Magic of Dungeons & Dragons consists of spells used in the settings of the role-playing game Dungeons & Dragons (D&D). D&D defined the genre of fantasy role-playing games, and remains the most popular. Many of the original spells have become widely used in the role-playing community, across many different fictional worlds, and across books, board games, video games, and movies.
The specific effects of each spell, and even the names of some spells, vary from edition to edition of the D&D corpus.
The idea of spell memorization is sometimes called “Vancian” in the game designer community, since its first use, in Dungeons & Dragons, was inspired by the way magic works in Jack Vance’s Dying Earth stories.
In the Dungeons & Dragons game, magic is a force of nature, and a part of the world. There are two main types of magic: arcane, which comes from the world and universe around the caster, and divine, which is inspired from above (or below): the realms of gods and demons. Wizards, sorcerers and bards learn to cast arcane spells, which are typically flashy and powerful, but, prior to 4th edition, often require complex movements and gestures known as somatic components, which are impeded by wearing bulky armor. Clerics, druids, rangers and paladins cast divine spells, which draw their power from a deity, from nature, or simply the caster’s inner faith. While the casting of these spells is not impeded by heavy armor, it may require the caster to wear a holy symbol as a focus. A spell may exist in both arcane and
These are typically spells devoted to manipulating energy, converting one substance to another, or calling on the services of other creatures. For wizards, these spells are generally committed to memory after a session of meditation upon a spellbook containing the details of the incantation. Once prepared, the spell is cast using specific words and/or gestures, and sometimes a specific material component; but the act of casting the spell causes it to fade from the wizard’s memory, so that he or she cannot cast it again without first re-memorizing
Divine spells take their name from the fact that they are mainly granted to clerics by the grace of the cleric’s patron deity, although the spells cast by druids, rangers and paladins also come under this category. Although divine spells can be cast equally well while wearing armor, only rarely require material components, and do not need to be prepared from a spell book, they are generally less overtly powerful than arcane spells and have fewer offensive
Cleric spells are typically devoted to either healing the wounded, restoring lost abilities, and acquiring blessings, or to inflict harm and to curse opponents. These spells must be prepared by the caster daily through a session of meditation or prayer. Since a cleric is also something of a church knight and a champion of his faith, his spells also include ones which temporarily
Druid spells are typically devoted to communing with nature, interpreting or directing the weather, communicating with creatures and plants, and the like. The druid shares some spells with the cleric, such as some healing spells, and has a number of offensive spells which use the power of nature—calling down lightning storms, for example, or summoning wild animals to fight. They also gain special powers such as shapeshifting; but these are not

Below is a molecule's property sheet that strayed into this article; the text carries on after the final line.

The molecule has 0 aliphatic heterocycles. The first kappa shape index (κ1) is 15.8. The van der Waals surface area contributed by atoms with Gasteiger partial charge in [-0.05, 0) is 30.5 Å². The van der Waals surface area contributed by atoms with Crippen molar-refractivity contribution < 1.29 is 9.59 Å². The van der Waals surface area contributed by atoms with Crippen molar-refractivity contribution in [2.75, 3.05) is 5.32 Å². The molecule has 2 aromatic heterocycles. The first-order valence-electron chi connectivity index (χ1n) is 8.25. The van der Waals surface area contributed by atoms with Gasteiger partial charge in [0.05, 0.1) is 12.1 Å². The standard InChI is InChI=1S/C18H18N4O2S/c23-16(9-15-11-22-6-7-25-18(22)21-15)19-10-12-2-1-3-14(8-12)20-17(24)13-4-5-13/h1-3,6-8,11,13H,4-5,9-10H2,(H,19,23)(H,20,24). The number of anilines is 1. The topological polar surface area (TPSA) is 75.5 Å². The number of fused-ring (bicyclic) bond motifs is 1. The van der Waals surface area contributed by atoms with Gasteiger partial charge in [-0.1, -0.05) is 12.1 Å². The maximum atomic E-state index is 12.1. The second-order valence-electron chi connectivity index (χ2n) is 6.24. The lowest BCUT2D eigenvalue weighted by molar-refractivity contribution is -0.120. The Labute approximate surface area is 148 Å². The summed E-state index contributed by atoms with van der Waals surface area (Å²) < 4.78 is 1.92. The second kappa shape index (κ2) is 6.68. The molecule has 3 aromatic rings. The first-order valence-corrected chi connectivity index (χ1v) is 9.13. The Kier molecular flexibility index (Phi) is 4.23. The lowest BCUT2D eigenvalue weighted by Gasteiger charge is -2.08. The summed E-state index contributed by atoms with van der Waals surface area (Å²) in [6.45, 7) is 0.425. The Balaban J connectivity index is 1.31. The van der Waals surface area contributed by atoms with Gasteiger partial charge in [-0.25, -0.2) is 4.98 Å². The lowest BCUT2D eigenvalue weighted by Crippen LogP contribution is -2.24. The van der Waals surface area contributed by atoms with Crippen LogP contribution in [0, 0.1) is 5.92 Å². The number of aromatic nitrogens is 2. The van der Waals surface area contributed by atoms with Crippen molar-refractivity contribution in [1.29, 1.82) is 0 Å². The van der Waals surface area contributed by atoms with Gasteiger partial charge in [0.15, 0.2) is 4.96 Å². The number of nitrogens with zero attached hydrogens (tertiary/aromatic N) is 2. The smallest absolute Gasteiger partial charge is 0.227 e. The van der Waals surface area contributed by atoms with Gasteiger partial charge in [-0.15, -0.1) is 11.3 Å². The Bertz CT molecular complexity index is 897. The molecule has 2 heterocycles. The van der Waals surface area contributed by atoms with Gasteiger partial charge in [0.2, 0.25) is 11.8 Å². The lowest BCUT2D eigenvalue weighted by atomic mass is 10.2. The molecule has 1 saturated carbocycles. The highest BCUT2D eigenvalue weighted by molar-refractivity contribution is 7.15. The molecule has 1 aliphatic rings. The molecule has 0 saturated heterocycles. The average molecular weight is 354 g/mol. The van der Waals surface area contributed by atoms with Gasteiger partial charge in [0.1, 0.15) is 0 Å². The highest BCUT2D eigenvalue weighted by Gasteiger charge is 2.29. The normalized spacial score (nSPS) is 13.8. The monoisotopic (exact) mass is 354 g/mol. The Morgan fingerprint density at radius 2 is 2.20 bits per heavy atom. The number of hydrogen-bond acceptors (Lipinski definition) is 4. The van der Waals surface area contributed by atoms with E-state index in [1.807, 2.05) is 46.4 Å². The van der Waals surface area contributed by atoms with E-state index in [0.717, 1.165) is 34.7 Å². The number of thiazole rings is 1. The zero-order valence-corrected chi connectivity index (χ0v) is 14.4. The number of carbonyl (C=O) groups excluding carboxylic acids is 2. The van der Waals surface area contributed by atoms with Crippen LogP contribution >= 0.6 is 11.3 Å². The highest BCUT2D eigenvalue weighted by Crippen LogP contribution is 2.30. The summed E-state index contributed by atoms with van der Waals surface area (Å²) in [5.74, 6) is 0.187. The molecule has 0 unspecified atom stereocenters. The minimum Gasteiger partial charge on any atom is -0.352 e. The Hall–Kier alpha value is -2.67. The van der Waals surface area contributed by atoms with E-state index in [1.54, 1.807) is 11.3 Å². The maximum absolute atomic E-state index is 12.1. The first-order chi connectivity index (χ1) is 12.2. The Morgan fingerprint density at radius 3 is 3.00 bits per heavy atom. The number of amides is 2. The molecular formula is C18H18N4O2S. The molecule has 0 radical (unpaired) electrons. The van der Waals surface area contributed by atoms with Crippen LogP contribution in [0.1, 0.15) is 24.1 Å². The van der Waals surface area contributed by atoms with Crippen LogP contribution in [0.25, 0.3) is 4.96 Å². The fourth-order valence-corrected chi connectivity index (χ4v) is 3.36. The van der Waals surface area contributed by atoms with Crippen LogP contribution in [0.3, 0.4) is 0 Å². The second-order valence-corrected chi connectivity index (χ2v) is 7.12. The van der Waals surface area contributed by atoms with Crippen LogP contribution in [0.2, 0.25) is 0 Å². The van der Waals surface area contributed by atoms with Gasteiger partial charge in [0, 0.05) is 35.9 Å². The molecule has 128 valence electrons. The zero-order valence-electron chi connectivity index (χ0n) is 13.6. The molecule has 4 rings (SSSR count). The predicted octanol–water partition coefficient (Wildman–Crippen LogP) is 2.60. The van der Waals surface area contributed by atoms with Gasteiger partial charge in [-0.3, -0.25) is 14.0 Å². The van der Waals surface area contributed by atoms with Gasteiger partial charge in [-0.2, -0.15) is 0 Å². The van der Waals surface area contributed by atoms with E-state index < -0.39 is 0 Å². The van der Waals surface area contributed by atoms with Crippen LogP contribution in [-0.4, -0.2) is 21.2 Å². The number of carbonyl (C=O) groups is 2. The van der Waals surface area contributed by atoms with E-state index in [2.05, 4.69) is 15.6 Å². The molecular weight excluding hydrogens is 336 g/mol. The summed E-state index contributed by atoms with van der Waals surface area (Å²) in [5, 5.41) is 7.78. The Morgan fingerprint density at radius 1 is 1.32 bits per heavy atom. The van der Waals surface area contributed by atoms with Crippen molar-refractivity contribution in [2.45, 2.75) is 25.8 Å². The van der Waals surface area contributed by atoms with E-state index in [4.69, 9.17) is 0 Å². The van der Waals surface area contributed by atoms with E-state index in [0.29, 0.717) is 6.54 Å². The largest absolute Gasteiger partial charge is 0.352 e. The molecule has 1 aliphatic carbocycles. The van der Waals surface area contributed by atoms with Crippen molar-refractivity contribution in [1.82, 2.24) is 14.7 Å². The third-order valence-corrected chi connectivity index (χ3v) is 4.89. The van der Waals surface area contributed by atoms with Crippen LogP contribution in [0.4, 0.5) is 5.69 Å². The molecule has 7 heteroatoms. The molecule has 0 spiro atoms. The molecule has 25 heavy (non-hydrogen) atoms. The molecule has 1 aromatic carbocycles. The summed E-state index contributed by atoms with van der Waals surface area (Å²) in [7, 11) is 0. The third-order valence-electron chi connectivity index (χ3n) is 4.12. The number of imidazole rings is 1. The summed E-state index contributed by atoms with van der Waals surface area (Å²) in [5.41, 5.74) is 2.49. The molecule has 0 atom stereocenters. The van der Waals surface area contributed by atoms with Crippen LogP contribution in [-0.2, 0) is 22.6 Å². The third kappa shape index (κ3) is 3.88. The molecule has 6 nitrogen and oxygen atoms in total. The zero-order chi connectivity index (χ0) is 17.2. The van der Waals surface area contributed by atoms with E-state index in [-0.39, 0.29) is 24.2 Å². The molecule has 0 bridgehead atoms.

Paladin and ranger spells are similar to cleric and druid spells, respectively, but they are allowed fewer spells per day, only gain access to lower-level spells, and gain access to them more slowly. Both classes have some unique spells that can be fairly powerful, despite their
Pact magic, or Binding, is one of three magic systems introduced in the revised 3rd-edition sourcebook, Tome of Magic which revolves around the summoning and binding of vestiges, otherworldly spirits, to grant the user supernatural abilities. As all abilities granted by
Incarnum is a later addition to D&D (in a 3.5 edition book called Magic of Incarnum by James Wyatt), and is not part of the core d20 System. It is a kind of energy based on the soul. By drawing upon the spirits of past, present and future the meldshaper can become better at
After shaping a soulmeld, the meldshaper can invest his own soul energy, called essentia, into it to make it stronger. A meldshaper can also bind a soulmeld to a chakra to enhance its
Integration of Incarnum use into a campaign with traditional magic is similar to the way psionics are incorporated. The standard rule is Incarnum–magic transparency, and there is a variant rule called “Incarnum is different.”
The casting of spells within Dungeons & Dragons often requires the mage to do, say, or use something in order for the spell to work. Spells may require a verbal, somatic, or material component or a magical focus. These actions are performed by the fictional character in the game, not by the player in the real world. The player may simply state what the character does, or may embellish with sound effects or gestures to enhance the theatrics of the game.